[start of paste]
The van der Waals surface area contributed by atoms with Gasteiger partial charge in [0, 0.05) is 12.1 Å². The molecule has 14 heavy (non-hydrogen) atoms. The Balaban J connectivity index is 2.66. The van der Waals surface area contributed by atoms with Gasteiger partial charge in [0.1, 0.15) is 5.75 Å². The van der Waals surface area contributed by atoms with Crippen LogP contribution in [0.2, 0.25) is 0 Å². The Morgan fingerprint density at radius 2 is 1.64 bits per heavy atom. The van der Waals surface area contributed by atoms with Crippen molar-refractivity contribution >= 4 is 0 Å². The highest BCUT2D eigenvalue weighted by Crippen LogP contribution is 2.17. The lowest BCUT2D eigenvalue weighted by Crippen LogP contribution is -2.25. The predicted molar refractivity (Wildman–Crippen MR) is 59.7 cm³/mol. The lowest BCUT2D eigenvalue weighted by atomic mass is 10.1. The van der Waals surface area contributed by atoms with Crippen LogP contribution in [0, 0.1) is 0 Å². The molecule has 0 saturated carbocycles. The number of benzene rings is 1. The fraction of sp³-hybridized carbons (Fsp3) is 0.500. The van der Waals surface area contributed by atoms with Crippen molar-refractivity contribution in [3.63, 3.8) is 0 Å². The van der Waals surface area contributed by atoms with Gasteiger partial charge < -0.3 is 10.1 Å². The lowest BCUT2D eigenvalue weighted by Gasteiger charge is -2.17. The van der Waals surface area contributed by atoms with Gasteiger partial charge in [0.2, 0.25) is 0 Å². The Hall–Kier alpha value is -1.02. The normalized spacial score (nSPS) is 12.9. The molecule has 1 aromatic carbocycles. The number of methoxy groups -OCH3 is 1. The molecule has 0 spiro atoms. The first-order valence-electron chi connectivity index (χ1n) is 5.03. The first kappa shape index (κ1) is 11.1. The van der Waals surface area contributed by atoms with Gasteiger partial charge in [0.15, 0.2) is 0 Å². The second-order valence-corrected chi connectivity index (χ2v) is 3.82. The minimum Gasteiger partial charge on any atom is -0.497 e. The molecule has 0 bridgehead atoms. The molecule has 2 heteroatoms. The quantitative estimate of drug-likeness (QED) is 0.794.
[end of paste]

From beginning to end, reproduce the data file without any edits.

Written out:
The van der Waals surface area contributed by atoms with Gasteiger partial charge in [0, 0.05) is 12.1 Å². The molecule has 14 heavy (non-hydrogen) atoms. The Balaban J connectivity index is 2.66. The van der Waals surface area contributed by atoms with Gasteiger partial charge in [0.1, 0.15) is 5.75 Å². The van der Waals surface area contributed by atoms with Crippen LogP contribution in [0.2, 0.25) is 0 Å². The Morgan fingerprint density at radius 2 is 1.64 bits per heavy atom. The van der Waals surface area contributed by atoms with Crippen molar-refractivity contribution >= 4 is 0 Å². The highest BCUT2D eigenvalue weighted by Crippen LogP contribution is 2.17. The lowest BCUT2D eigenvalue weighted by Crippen LogP contribution is -2.25. The predicted molar refractivity (Wildman–Crippen MR) is 59.7 cm³/mol. The lowest BCUT2D eigenvalue weighted by atomic mass is 10.1. The van der Waals surface area contributed by atoms with Crippen LogP contribution in [0, 0.1) is 0 Å². The molecule has 0 saturated carbocycles. The number of benzene rings is 1. The fraction of sp³-hybridized carbons (Fsp3) is 0.500. The van der Waals surface area contributed by atoms with Crippen molar-refractivity contribution in [3.63, 3.8) is 0 Å². The van der Waals surface area contributed by atoms with Gasteiger partial charge < -0.3 is 10.1 Å². The lowest BCUT2D eigenvalue weighted by Gasteiger charge is -2.17. The van der Waals surface area contributed by atoms with Gasteiger partial charge in [0.2, 0.25) is 0 Å². The Hall–Kier alpha value is -1.02. The normalized spacial score (nSPS) is 12.9. The molecule has 1 aromatic carbocycles. The number of methoxy groups -OCH3 is 1. The molecule has 0 spiro atoms. The first-order valence-electron chi connectivity index (χ1n) is 5.03. The first kappa shape index (κ1) is 11.1. The van der Waals surface area contributed by atoms with Gasteiger partial charge in [0.15, 0.2) is 0 Å². The second-order valence-corrected chi connectivity index (χ2v) is 3.82. The minimum Gasteiger partial charge on any atom is -0.497 e. The molecule has 0 bridgehead atoms. The molecule has 2 heteroatoms. The quantitative estimate of drug-likeness (QED) is 0.794.